The electromagnetic spectrum extends from gamma rays — which can be deadly — to radio waves that flow in the air around us without any effect. The most significant wavelength for our eyes is between the ultraviolet and infrared sections of the spectrum: visible light. However, research suggests that high-dose blue light can be troublesome, particularly with the use of electronic devices.
Both the sun and incandescent bulbs emit light in a vast spectrum that our eyes have adapted to see. The light originating from our electronic devices may look identical, but it is concentrated in three major peaks of blue, green and red. When using a phone or tablet, this means that more than the normal amount of more energetic blue light is transmitted to the eyes at a short distance and over (often) longer periods of time. Researchers have observed that this can cause the eyes to grow tired and dry, which can lead to discomfort. Exposure to blue light at night will slow down the development of the sleep hormone melatonin, resulting in sleeping problems and negative health effects.
In order to reduce the consequences of excessive blue light exposure, a number of tech companies have created blue light and night time filtration settings that reduce the amount of blue light coming from the devices. Many websites and programmes also offer a dark mode that reduces the amount of white on the screen, which means that less light is emitted by the diodes. Users also report that these features are easier to look at.
Whilst the subject is up for debate, prolonged exposure to blue light may often contribute to an increased risk of macular degeneration, a general cause of vision loss linked with photoreceptor cell damage in the retina. In laboratory studies, researchers have observed that when blue light interacts with the retinal molecule, it can lead to cell damage and even cell death. This result did not appear in other sources of visible light. However, it is important to note that this study was conducted in a laboratory setting and not on the eyes themselves, so although the authors found a mechanism by which the blue light plus the retinal can cause cell damage, they are not sure whether this occurs in the eye itself.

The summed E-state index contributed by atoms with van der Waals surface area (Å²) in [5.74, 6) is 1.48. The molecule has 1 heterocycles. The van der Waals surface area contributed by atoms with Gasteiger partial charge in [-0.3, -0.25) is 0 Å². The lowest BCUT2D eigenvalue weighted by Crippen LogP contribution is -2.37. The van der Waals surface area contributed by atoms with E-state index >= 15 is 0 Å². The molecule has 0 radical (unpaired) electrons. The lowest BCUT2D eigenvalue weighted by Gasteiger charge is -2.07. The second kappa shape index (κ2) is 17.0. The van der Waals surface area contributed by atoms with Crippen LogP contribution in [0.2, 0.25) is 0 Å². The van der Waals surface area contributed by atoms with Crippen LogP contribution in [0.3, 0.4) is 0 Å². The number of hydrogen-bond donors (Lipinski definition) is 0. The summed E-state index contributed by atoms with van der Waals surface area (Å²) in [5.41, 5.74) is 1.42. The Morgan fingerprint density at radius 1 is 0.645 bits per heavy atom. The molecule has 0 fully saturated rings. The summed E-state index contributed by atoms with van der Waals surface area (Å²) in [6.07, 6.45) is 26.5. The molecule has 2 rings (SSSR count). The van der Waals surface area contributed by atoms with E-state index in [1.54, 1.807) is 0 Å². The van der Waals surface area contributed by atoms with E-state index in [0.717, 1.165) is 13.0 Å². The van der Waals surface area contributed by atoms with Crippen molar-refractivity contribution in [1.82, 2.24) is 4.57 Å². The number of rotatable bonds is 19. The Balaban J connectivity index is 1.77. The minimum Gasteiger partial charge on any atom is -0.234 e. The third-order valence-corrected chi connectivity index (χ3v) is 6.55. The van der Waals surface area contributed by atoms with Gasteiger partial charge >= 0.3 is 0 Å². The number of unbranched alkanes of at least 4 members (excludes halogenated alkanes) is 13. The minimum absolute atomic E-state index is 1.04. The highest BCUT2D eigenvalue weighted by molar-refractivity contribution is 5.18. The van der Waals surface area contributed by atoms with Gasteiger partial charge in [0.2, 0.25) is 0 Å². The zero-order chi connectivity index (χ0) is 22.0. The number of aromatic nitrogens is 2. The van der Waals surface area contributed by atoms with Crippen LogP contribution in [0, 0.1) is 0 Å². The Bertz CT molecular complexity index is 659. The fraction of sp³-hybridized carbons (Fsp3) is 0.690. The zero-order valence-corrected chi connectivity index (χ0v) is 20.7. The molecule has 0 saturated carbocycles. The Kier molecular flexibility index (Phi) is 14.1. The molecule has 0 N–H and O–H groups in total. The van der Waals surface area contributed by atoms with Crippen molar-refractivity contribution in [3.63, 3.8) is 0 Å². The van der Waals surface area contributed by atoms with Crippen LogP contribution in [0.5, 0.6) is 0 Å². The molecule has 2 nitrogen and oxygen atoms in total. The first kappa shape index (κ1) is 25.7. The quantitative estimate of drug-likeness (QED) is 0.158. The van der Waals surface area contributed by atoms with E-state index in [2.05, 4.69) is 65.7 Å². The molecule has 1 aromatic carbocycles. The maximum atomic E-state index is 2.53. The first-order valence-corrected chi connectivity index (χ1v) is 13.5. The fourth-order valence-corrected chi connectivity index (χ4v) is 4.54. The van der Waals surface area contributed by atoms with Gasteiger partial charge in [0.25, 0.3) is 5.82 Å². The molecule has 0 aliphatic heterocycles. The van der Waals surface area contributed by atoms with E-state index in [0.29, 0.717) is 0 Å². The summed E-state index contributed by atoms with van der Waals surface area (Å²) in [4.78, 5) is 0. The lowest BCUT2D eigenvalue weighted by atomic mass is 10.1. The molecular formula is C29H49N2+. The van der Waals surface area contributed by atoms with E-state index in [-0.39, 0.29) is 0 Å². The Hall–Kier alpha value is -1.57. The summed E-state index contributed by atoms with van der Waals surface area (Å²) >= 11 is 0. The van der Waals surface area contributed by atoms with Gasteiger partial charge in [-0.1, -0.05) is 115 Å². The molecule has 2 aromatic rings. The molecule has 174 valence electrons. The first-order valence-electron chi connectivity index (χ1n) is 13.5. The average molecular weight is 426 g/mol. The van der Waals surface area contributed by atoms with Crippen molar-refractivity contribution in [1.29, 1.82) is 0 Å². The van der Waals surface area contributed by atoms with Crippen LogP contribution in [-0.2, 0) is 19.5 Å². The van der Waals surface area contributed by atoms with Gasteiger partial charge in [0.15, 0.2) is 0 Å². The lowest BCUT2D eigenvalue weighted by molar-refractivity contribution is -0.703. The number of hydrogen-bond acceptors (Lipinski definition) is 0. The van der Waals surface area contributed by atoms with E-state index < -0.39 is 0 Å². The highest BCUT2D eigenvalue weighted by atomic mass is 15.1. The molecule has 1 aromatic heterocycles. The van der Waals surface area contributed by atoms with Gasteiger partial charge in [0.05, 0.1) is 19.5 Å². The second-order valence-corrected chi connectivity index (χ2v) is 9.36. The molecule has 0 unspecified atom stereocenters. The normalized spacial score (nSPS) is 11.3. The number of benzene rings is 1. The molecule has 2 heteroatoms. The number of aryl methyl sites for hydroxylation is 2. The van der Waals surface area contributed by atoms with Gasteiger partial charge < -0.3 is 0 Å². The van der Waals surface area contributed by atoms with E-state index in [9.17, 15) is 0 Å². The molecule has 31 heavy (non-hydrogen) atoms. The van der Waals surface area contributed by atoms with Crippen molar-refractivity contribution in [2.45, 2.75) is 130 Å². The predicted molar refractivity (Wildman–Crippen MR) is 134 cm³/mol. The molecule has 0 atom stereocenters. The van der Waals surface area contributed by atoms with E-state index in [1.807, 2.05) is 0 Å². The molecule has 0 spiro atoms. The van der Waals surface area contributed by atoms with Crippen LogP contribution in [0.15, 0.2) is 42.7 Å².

However, given the impact that excessive screen usage can have on eye exhaustion and potential sleep disruption, it is necessary to take eye breaks and use filtering or modes that minimise blue light (or wear glasses that block blue light).
Device related neck pain has also become a huge problem along with postural issues. If you feel you need to seek further advice on any of these topics please contact us at www.cramosteopaths.co.uk